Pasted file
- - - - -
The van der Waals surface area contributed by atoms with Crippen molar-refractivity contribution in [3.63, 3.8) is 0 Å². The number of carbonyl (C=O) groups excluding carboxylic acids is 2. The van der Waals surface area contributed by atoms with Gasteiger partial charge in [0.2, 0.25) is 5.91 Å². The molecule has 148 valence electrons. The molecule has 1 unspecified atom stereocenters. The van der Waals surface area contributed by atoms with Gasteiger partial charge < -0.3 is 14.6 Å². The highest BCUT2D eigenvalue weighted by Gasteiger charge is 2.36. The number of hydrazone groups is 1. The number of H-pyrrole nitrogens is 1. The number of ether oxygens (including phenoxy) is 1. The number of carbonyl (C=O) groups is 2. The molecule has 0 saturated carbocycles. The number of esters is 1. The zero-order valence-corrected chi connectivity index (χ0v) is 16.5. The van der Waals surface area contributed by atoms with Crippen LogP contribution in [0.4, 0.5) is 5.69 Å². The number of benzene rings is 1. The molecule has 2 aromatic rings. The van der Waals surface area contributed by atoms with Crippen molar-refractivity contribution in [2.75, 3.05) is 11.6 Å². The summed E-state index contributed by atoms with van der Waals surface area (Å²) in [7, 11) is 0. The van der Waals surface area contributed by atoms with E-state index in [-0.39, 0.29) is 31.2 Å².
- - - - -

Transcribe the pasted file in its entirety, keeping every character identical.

The van der Waals surface area contributed by atoms with Crippen molar-refractivity contribution in [3.63, 3.8) is 0 Å². The number of carbonyl (C=O) groups excluding carboxylic acids is 2. The van der Waals surface area contributed by atoms with Gasteiger partial charge in [0.2, 0.25) is 5.91 Å². The molecule has 148 valence electrons. The molecule has 1 unspecified atom stereocenters. The van der Waals surface area contributed by atoms with Gasteiger partial charge < -0.3 is 14.6 Å². The highest BCUT2D eigenvalue weighted by Gasteiger charge is 2.36. The number of hydrazone groups is 1. The number of H-pyrrole nitrogens is 1. The number of ether oxygens (including phenoxy) is 1. The number of carbonyl (C=O) groups is 2. The molecule has 0 saturated carbocycles. The number of esters is 1. The zero-order valence-corrected chi connectivity index (χ0v) is 16.5. The van der Waals surface area contributed by atoms with Crippen LogP contribution in [0.4, 0.5) is 5.69 Å². The number of benzene rings is 1. The molecule has 2 aromatic rings. The van der Waals surface area contributed by atoms with Crippen molar-refractivity contribution in [2.75, 3.05) is 11.6 Å². The summed E-state index contributed by atoms with van der Waals surface area (Å²) in [7, 11) is 0. The van der Waals surface area contributed by atoms with E-state index in [-0.39, 0.29) is 31.2 Å².